It also has the benefit of allowing a steady view of what is involved in taking the next step as well as reducing the risk of losing what we already have. However this way of approaching the developmental aspects of our practice may be at variance with our more usual way of climbing steps, such as one step at a time.

How do we know that? Here a teacher who knows you as an individual rather than a member of a group can be very helpful. For example we all have different modes of being, some climb steps slowly, some quickly, some two at a time, all according to our innate tendencies. This is an attitude to life that can reflect in the way we practice, or in the choice of the style of practice, or how we approach ‘progressing’ our practice, or even in the teacher we ‘choose’.

Add to this the notion that in its essential role Yoga was seen as a means to destabilise our perception of self in order to ‘break up’ the notion of what we see as the ‘I’. Perhaps comparing this against the modern approach where folks come to classes seeking stability as a counterpose to the destabilising effects of our worldly involvements, then the notion of Vinyāsa Krama as presented here can have even more relevance.

it is still unclear how much Yoga someone has to do to get the benefits…..

Āsana_16a

“But it is still unclear how much Yoga someone has to do to get the benefits found and
how cost-effective it is relative to undertaking other forms of exercise or taking drugs.”
– Prof Myriam Hunink
Erasmus University medical centre in Rotterdam and Harvard school of public health in Boston

Are we in danger of the teaching of Yoga Āsana (and consequently Yoga ‘Therapy’ Teacher Training Courses) being increasingly shaped towards the health and therapeutic healthcare ‘Yoga For’ needs to meet the demands and standardisations of the medical and/or insurance health authorities in terms of:

1. Choice – Which Yoga posture works for what problem?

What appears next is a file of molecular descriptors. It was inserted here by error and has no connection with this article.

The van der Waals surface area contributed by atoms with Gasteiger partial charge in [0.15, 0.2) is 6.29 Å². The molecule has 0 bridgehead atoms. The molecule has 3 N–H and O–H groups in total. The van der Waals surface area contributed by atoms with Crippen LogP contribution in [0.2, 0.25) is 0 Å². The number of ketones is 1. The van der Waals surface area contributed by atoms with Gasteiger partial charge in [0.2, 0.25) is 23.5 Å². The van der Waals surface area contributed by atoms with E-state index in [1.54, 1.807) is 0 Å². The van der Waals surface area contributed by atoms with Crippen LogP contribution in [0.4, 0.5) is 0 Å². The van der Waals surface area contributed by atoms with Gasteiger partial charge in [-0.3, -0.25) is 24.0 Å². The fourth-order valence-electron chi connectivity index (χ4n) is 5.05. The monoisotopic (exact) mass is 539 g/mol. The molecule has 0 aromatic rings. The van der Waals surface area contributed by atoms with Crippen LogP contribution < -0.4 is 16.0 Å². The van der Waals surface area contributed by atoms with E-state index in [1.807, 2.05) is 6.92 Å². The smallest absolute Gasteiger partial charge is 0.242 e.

2. Duration – How long must I stay in a particular posture in order to have a specific effect/result?
3. Frequency – How often must I practice this posture to effect a result?
4. Timescale – Over what period of time must I practice this posture to effect a result?
5. Comparable Applications – What will be the effect of Yoga postures compared to other forms of physical exercise?
6. Relative Costs – What will be the cost of Yoga compared to other forms of exercise?
7. Treatment Budgets – What will be the cost of Yoga as a form of treatment relative to taking drugs?

Complex implications to evaluate and they leave us with more questions around what is healthy for the heart of Yoga rather than what is healthy for the heart of the person!

“We cannot say that this Āsana or this Prāṇāyāma can be given for this disease.”
– T Krishnamacharya 1984

It appears that Modern Therapeutic Yoga is increasingly angled at……

cikitsa

It appears that Modern Therapeutic Yoga is increasingly angled
at looking at the problems in front of the person
in terms of Yoga for What,
rather than looking at the person behind the problems
in terms of Yoga for Who.

Links To Related Posts:

This approach is known as the Yoga of Rejuvenation and Prevention……

There is an increasing tendency in terms of Modern Therapeutic Yoga application strategies……

When somebody comes to us they are not coming with one problem……

This guiding principle of seeing the person rather than the problem……

Science, Medical Conditions and Yoga as a Therapy

Five Musings around Sarvāṅgāsana……

sarvangasana

Five questions my teacher taught me that need to be ‘posed’,
for or to any student wishing to practice Sarvāṅgāsana,
or even for and to any teacher wishing to teach Sarvāṅgāsana,
whatever the situation.

1. Who is going to practice it?
2. Why do they wish to use it?
3. When are they going to practice it?
4. How are they going to get in and out of it?
5. What do they need to have done to verify their capability?